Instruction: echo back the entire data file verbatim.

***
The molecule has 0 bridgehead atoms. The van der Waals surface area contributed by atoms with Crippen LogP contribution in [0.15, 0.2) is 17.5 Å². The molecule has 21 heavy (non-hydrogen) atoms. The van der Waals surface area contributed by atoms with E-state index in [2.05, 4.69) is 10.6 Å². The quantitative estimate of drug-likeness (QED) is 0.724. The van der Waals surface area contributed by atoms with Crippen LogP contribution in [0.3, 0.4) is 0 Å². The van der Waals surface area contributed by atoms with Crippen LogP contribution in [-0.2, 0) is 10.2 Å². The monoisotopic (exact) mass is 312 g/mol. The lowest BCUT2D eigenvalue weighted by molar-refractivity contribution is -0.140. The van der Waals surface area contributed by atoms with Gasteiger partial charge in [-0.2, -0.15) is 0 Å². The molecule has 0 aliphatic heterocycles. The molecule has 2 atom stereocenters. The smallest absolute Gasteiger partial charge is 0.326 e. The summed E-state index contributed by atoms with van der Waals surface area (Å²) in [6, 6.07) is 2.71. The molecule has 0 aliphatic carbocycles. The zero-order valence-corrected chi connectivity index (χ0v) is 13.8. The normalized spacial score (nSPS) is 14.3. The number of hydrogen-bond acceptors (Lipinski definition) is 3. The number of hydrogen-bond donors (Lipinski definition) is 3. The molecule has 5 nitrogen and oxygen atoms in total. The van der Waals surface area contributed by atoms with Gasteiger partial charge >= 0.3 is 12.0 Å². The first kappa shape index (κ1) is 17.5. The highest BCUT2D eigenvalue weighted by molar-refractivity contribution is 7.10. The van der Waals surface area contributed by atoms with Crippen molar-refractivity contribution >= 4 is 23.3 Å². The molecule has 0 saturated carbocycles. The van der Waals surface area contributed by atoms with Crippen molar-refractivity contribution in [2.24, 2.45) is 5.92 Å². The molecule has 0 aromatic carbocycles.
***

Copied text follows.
The molecule has 0 bridgehead atoms. The van der Waals surface area contributed by atoms with Crippen LogP contribution in [0.15, 0.2) is 17.5 Å². The molecule has 21 heavy (non-hydrogen) atoms. The van der Waals surface area contributed by atoms with E-state index in [2.05, 4.69) is 10.6 Å². The quantitative estimate of drug-likeness (QED) is 0.724. The van der Waals surface area contributed by atoms with Crippen LogP contribution in [0.3, 0.4) is 0 Å². The van der Waals surface area contributed by atoms with Crippen LogP contribution in [-0.2, 0) is 10.2 Å². The monoisotopic (exact) mass is 312 g/mol. The lowest BCUT2D eigenvalue weighted by molar-refractivity contribution is -0.140. The van der Waals surface area contributed by atoms with Gasteiger partial charge in [-0.2, -0.15) is 0 Å². The molecule has 0 aliphatic heterocycles. The molecule has 2 atom stereocenters. The smallest absolute Gasteiger partial charge is 0.326 e. The summed E-state index contributed by atoms with van der Waals surface area (Å²) in [6, 6.07) is 2.71. The molecule has 0 aliphatic carbocycles. The zero-order valence-corrected chi connectivity index (χ0v) is 13.8. The normalized spacial score (nSPS) is 14.3. The number of hydrogen-bond acceptors (Lipinski definition) is 3. The number of hydrogen-bond donors (Lipinski definition) is 3. The molecule has 5 nitrogen and oxygen atoms in total. The van der Waals surface area contributed by atoms with Gasteiger partial charge >= 0.3 is 12.0 Å². The first kappa shape index (κ1) is 17.5. The highest BCUT2D eigenvalue weighted by molar-refractivity contribution is 7.10. The van der Waals surface area contributed by atoms with Crippen molar-refractivity contribution >= 4 is 23.3 Å². The molecule has 0 saturated carbocycles. The van der Waals surface area contributed by atoms with Crippen molar-refractivity contribution in [2.24, 2.45) is 5.92 Å². The molecule has 0 aromatic carbocycles.